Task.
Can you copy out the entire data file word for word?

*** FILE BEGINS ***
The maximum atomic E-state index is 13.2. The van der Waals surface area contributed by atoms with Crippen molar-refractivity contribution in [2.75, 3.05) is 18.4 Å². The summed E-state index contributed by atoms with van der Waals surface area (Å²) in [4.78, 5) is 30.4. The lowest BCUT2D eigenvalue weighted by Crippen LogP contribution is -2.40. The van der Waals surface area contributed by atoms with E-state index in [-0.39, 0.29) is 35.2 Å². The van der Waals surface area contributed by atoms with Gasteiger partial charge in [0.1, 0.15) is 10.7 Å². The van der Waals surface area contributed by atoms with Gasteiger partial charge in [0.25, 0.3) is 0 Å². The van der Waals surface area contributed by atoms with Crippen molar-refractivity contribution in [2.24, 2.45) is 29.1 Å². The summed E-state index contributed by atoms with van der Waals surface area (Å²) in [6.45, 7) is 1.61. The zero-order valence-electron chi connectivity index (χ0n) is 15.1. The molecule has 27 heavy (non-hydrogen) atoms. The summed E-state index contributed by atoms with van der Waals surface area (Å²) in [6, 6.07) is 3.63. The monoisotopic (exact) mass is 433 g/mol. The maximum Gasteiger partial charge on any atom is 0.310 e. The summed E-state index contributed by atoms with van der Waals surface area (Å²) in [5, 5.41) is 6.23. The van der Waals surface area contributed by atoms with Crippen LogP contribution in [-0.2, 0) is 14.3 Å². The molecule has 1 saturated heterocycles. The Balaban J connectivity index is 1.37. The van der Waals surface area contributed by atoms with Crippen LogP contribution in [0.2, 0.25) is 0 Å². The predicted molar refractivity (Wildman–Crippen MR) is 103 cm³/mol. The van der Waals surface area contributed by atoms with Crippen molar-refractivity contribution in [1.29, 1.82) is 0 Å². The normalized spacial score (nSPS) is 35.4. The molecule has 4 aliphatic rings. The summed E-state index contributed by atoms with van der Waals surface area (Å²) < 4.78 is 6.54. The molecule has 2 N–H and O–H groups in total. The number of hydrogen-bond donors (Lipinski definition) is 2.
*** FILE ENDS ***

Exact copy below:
The maximum atomic E-state index is 13.2. The van der Waals surface area contributed by atoms with Crippen molar-refractivity contribution in [2.75, 3.05) is 18.4 Å². The summed E-state index contributed by atoms with van der Waals surface area (Å²) in [4.78, 5) is 30.4. The lowest BCUT2D eigenvalue weighted by Crippen LogP contribution is -2.40. The van der Waals surface area contributed by atoms with E-state index in [-0.39, 0.29) is 35.2 Å². The van der Waals surface area contributed by atoms with Gasteiger partial charge in [0.1, 0.15) is 10.7 Å². The van der Waals surface area contributed by atoms with Gasteiger partial charge in [0.25, 0.3) is 0 Å². The van der Waals surface area contributed by atoms with Crippen molar-refractivity contribution in [2.24, 2.45) is 29.1 Å². The summed E-state index contributed by atoms with van der Waals surface area (Å²) in [6.45, 7) is 1.61. The zero-order valence-electron chi connectivity index (χ0n) is 15.1. The molecule has 27 heavy (non-hydrogen) atoms. The summed E-state index contributed by atoms with van der Waals surface area (Å²) in [6, 6.07) is 3.63. The monoisotopic (exact) mass is 433 g/mol. The maximum Gasteiger partial charge on any atom is 0.310 e. The summed E-state index contributed by atoms with van der Waals surface area (Å²) in [5, 5.41) is 6.23. The van der Waals surface area contributed by atoms with Crippen LogP contribution in [-0.2, 0) is 14.3 Å². The molecule has 1 saturated heterocycles. The Balaban J connectivity index is 1.37. The van der Waals surface area contributed by atoms with Crippen LogP contribution in [0.2, 0.25) is 0 Å². The predicted molar refractivity (Wildman–Crippen MR) is 103 cm³/mol. The van der Waals surface area contributed by atoms with Crippen molar-refractivity contribution in [1.29, 1.82) is 0 Å². The normalized spacial score (nSPS) is 35.4. The molecule has 4 aliphatic rings. The summed E-state index contributed by atoms with van der Waals surface area (Å²) < 4.78 is 6.54. The molecule has 2 N–H and O–H groups in total. The number of hydrogen-bond donors (Lipinski definition) is 2.